New analysis from the Commonwealth Scientific and Industrial Research Organization (CSIRO) shows that even when factoring in additional integration costs arising due to the variable output of renewables, solar PV and wind remain the cheapest sources of new electricity generation in Australia.
The results are included in the latest edition of the GenCost report, developed by the CSIRO in collaboration with the Australian Energy Market Operator (AEMO) and industry members to deliver an annual update of electricity generation and storage costs.
CSIRO chief energy economist Paul Graham said the 2021-22 report confirms past years’ findings that wind and solar remain the cheapest source of electricity generation in Australia but suggested the influence of global events on the domestic market will likely put further cost reductions on hold for the next year.
“What will be different in the next year is that we will have a confluence of factors impacting project costs,” he said.
“The war in Ukraine has resulted in fossil energy price inflation which flows through to all parts of the economy through transport and energy costs. We also have tight supply chains that are still recovering.”
Graham said projections in the report assume that cost reductions for all technologies will stall for the next 12 months but after the current inflationary cycle ends, solar, wind, and batteries are all projected to keep getting cheaper.
The GenCost report compares and estimates the levelised cost of large-scale electricity generation and storage in Australia, encompassing current capital cost estimates commissioned by AEMO.
CSIRO chief executive officer Larry Marshall said the report considers a range of future scenarios to understand the mix of technologies that may be adopted and costs for each of these possible pathways and provides important insights into the electricity market, helping industry and government navigate Australia’s energy transition.
“Australia’s energy sector faces a number of unique challenges as we navigate the transition to net zero emissions,” he said. “GenCost is a rigorous analysis to help inform decision makers with detailed insights to support the decarbonisation of Australia’s energy system.
“The latest report shows renewables are holding steady as the lowest cost source of new-build electricity.”
The CSIRO said onshore wind and solar PV without transmission or storage costs are the lowest cost generation technology by “a significant margin”. The agency’s analysis also confirms that even when necessary integration costs are included, adding new variable renewable generation (to as high as a 90% share of the grid is still cheaper than non-renewable options.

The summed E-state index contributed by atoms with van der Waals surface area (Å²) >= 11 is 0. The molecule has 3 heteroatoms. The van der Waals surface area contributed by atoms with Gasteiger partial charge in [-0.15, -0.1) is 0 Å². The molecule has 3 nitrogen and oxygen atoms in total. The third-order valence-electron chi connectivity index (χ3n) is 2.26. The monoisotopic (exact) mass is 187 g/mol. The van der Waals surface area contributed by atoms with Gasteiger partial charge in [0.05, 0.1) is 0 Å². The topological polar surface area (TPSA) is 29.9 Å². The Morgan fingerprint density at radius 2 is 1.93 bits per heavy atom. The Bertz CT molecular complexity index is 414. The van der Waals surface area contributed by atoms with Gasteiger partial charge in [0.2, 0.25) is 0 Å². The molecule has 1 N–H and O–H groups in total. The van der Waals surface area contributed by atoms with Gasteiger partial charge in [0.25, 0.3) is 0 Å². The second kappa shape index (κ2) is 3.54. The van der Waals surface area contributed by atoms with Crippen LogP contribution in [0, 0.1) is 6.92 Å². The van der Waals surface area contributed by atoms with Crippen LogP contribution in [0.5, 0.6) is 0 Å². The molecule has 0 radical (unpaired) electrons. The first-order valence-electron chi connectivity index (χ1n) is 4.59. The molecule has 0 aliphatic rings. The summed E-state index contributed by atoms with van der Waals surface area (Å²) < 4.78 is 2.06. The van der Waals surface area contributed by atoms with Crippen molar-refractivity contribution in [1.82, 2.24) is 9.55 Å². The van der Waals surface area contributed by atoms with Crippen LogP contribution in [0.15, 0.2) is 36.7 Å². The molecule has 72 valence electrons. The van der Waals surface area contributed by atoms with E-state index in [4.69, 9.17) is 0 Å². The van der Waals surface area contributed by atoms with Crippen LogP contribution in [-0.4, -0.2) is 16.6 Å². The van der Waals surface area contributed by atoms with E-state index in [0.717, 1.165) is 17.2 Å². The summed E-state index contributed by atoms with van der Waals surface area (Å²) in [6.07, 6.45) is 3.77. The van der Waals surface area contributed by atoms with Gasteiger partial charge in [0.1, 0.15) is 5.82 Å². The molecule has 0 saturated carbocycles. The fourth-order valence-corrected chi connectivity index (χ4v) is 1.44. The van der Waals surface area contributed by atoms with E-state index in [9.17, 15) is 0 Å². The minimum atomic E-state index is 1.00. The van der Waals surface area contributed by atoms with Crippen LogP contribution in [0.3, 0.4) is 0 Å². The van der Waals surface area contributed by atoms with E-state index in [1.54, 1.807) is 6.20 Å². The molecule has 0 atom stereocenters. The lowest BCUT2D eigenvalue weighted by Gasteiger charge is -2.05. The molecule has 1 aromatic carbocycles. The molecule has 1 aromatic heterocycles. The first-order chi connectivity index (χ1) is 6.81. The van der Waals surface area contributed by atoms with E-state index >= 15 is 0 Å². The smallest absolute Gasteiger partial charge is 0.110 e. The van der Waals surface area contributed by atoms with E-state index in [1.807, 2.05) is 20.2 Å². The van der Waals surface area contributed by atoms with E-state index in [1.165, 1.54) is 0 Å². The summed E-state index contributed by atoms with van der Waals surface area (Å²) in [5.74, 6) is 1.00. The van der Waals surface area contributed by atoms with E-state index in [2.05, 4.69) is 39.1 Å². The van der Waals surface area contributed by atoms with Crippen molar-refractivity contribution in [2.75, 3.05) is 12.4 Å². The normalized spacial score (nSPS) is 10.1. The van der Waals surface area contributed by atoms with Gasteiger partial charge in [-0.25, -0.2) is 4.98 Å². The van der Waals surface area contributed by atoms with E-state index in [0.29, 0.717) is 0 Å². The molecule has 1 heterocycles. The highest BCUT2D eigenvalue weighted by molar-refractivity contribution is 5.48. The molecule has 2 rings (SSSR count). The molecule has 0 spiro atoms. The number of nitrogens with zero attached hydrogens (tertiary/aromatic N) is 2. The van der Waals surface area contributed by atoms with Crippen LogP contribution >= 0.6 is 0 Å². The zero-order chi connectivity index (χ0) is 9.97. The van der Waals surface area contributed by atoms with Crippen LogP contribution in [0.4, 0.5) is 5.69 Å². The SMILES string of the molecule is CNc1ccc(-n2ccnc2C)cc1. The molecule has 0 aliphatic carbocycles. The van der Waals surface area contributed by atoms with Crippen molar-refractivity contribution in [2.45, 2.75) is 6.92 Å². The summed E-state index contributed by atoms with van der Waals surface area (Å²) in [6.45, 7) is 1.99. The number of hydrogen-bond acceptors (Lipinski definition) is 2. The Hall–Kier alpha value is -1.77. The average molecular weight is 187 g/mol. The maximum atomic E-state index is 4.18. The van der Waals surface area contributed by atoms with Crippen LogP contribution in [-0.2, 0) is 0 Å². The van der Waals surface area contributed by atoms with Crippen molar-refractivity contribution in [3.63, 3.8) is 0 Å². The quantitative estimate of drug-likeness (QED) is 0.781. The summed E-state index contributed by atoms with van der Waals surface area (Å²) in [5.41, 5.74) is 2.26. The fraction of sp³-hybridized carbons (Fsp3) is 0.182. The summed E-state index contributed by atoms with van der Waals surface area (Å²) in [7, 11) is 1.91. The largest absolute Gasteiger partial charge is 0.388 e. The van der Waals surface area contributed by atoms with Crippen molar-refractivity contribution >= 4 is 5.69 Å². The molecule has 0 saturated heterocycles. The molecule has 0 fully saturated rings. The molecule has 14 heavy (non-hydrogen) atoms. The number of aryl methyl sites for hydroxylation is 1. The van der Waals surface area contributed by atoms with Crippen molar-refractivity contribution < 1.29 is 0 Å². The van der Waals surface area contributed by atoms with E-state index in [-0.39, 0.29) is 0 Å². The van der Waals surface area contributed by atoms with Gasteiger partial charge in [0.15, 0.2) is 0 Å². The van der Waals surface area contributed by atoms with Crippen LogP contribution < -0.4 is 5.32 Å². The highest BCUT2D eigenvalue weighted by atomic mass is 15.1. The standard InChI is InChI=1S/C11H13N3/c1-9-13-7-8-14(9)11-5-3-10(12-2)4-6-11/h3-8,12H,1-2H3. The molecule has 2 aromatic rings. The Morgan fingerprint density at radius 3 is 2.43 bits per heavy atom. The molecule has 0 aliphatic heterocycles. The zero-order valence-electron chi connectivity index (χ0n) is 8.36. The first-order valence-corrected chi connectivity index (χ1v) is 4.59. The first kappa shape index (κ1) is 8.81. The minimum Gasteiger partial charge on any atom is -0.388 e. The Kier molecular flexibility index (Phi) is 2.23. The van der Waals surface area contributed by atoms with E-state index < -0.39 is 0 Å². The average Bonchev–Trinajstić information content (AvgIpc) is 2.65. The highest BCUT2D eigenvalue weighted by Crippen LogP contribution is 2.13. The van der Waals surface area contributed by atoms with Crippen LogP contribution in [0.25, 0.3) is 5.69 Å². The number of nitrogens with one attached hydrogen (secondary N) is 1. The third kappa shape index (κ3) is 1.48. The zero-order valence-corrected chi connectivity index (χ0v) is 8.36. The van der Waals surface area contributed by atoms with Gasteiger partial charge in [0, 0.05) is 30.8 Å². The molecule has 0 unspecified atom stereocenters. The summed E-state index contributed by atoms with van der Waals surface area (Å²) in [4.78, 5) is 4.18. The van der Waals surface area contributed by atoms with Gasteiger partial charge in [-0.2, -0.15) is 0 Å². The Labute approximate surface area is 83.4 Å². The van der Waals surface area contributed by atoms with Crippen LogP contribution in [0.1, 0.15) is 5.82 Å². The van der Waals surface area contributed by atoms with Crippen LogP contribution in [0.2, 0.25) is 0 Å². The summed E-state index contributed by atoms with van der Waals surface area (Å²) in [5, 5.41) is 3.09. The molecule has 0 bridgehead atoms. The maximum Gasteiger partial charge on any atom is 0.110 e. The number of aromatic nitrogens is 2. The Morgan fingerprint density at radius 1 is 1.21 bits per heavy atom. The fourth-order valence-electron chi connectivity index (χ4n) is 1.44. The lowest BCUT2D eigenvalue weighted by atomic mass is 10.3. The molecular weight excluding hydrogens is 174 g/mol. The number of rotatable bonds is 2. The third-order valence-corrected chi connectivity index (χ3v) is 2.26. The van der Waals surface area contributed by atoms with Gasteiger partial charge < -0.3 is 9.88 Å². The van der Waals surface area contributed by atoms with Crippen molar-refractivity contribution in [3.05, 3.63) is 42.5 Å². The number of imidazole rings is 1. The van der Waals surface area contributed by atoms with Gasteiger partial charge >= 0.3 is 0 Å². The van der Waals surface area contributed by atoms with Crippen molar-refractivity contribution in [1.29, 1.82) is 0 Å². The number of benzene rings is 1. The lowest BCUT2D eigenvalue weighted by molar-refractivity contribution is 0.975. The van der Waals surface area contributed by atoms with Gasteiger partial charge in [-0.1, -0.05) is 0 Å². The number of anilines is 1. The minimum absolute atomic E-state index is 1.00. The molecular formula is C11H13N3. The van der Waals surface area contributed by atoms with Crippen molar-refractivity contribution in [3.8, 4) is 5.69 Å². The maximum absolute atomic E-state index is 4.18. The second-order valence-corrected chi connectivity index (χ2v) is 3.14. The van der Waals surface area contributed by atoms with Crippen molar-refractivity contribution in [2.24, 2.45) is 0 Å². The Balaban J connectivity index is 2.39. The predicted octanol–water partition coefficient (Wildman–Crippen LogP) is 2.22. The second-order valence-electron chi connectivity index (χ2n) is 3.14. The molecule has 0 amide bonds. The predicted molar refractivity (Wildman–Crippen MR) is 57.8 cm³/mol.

It also shows that solar and wind only begin to require additional investments in storage and transmission when variable renewables reach about 50% share of generation. Even then they remain the cheapest sources of electricity up to a 90% share of generation. The analysis says from there, a mix of other renewables such as hydro power, biomass, and green hydrogen would be required to transition to a 100% renewables system.
While wind and solar PV remain the cheapest forms of generation, the report also indicates that battery costs, based on projects deployed, have experienced a modest 5% to 6% decline on previous years’ costs.
The 2022 report also includes an update on costs of hydrogen electrolysers, highlighting that they are experiencing “rapid cost reductions” and could support a faster transition to green hydrogen, particularly in the current context of high natural gas prices.
The updated analyses also found that cost reductions for technologies not currently being widely deployed such as carbon capture and storage (CCS), nuclear small modular reactors, solar thermal, and ocean energy are lagging and require increased investment to realise their full potential.
AEMO system design executive general manager Merryn York said analysis shows that timely investment in new, firmed renewables will provide the most economic form of electricity generation moving forward.
“With growing opportunity to decarbonise Australia’s economy, understanding the investments that can support a low emissions power system, provide resilience to international pressures, and reduce consumer costs is critically important to enabling the energy transition,” she said.
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